Decimal Squares Workshop – Multiplication
|Materials: Deck of Decimal Squares and one die per group and sheets of Blank Decimal Squares for Tenths, Hundredths, and Thousandths
|Multiplying a Whole Number Times a Decimal|
|Play the game TEN* if time permits. (see directions below)
Place an arbitrary transparent square on the overhead and roll a die. Multiply the number from the die times the number of shaded parts and note that the score for the turn is the total shaded amount rounded off to the nearest whole square. For the example, in the game directions below the player scores 3 points. Explain the game of TEN and the Draw Again Option. Teachers will play this game in pairs and each pair will need a die. Calculators may be used for whole number computations. This game is also on page 90 of the Decimal Squares Teacher’s Guide.
|Following the game, discuss the strategies used. In particular, ask for the least and greatest possible scores for a given turn. Discuss how this game provides readiness for multiplication of a whole number times a decimal. For example, for a green square with 35 parts shaded and a roll of 5, we compute 5 x 35 = 175 and then convert this to one whole square and 75 parts out of 100. We do the same computation when multiplying 5 times the decimal .35; that is, we multiply 5 times the whole number 35, and then locate the decimal point to obtain 1.75.
|Activity – Shade Blank Decimal Squares to illustrate the following operations: 3 x .6; 4 x .42; and 3 x .395.|
|The students in this photo are playing the game Ten. One of the products on the paper for the student in the foreground shows 5 x 35 (35 parts out of 100) and beneath is the product 175. Rounded to the nearest whole square, this results in a score of 2 points.|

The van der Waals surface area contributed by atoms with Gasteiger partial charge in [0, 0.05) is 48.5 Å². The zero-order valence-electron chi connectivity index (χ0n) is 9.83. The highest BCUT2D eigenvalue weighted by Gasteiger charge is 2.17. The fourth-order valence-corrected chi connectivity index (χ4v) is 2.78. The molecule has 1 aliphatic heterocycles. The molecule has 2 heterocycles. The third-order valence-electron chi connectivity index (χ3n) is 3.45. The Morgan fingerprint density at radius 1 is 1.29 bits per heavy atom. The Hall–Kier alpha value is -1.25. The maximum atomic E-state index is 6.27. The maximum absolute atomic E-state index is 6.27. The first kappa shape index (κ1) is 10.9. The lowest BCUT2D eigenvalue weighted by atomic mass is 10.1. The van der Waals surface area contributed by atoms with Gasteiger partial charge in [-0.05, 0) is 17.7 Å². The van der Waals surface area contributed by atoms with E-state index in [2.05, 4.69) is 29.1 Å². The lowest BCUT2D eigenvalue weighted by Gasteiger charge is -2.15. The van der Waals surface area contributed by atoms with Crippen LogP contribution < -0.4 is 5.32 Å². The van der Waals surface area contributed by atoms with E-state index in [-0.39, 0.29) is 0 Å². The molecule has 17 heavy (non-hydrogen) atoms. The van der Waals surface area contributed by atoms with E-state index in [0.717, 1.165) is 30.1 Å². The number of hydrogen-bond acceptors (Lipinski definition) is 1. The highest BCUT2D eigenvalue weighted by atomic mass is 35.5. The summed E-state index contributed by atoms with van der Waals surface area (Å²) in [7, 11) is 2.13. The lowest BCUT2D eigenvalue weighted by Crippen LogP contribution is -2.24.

|Photo courtesy of Herb Moyer|
|Multiplying a Decimal Times a Decimal|
|Place the transparency of decimal relations and operations below on the overhead and ask each teacher to select one or two and use blank Decimal Squares to explain why they are true. Ask for demonstrations of a few at the overhead. Some teachers may need help with a visual demonstration of a decimal times a decimal. For example, .2 x .3 means to take 2-tenths of 3-tenths, which is shown at the right by dividing the shaded amount of a .3 square into 10 equal parts. This can also be illustrated with transparent squares by placing the square for .2 on top of the square for .3 and at right angles to it. The two sets of lines make 100 small parts and the intersection of the shaded regions is .06 of a whole square.|
|Activity – Shade Blank Decimal Squares to illustrate the following operations: .3 x .6; .4 x .3; and .2 x .7.|
|Multiplication involving decimals and mixed decimals can also be modeled by grids, as is being shown by the following student at the overhead.|
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